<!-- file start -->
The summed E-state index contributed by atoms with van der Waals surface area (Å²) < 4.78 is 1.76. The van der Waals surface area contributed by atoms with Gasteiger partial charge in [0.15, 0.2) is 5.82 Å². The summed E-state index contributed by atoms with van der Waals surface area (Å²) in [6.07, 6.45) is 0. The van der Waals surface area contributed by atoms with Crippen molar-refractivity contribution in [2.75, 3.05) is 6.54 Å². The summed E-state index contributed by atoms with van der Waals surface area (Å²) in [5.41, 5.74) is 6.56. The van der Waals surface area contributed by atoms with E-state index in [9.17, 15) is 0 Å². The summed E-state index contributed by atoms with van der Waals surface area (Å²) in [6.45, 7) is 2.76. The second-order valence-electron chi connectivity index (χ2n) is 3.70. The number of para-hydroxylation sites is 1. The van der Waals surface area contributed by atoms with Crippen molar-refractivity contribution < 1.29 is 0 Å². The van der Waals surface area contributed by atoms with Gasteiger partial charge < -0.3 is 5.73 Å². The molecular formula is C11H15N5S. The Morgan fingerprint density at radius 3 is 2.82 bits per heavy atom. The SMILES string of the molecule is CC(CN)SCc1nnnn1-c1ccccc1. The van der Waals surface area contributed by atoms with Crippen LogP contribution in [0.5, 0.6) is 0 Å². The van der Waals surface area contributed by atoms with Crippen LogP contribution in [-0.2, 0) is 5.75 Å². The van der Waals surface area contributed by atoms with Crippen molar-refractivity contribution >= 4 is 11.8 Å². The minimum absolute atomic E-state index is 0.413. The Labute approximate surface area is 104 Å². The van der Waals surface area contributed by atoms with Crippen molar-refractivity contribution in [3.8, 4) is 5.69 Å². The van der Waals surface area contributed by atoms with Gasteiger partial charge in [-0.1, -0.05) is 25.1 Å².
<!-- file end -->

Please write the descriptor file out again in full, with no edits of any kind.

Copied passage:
The summed E-state index contributed by atoms with van der Waals surface area (Å²) < 4.78 is 1.76. The van der Waals surface area contributed by atoms with Gasteiger partial charge in [0.15, 0.2) is 5.82 Å². The summed E-state index contributed by atoms with van der Waals surface area (Å²) in [6.07, 6.45) is 0. The van der Waals surface area contributed by atoms with Crippen molar-refractivity contribution in [2.75, 3.05) is 6.54 Å². The summed E-state index contributed by atoms with van der Waals surface area (Å²) in [5.41, 5.74) is 6.56. The van der Waals surface area contributed by atoms with E-state index in [9.17, 15) is 0 Å². The summed E-state index contributed by atoms with van der Waals surface area (Å²) in [6.45, 7) is 2.76. The second-order valence-electron chi connectivity index (χ2n) is 3.70. The number of para-hydroxylation sites is 1. The van der Waals surface area contributed by atoms with Crippen molar-refractivity contribution < 1.29 is 0 Å². The van der Waals surface area contributed by atoms with Gasteiger partial charge < -0.3 is 5.73 Å². The molecular formula is C11H15N5S. The Morgan fingerprint density at radius 3 is 2.82 bits per heavy atom. The SMILES string of the molecule is CC(CN)SCc1nnnn1-c1ccccc1. The van der Waals surface area contributed by atoms with Crippen LogP contribution in [0.5, 0.6) is 0 Å². The van der Waals surface area contributed by atoms with Crippen LogP contribution in [-0.2, 0) is 5.75 Å². The van der Waals surface area contributed by atoms with Crippen molar-refractivity contribution >= 4 is 11.8 Å². The minimum absolute atomic E-state index is 0.413. The Labute approximate surface area is 104 Å². The van der Waals surface area contributed by atoms with Crippen molar-refractivity contribution in [3.8, 4) is 5.69 Å². The van der Waals surface area contributed by atoms with Gasteiger partial charge in [-0.1, -0.05) is 25.1 Å².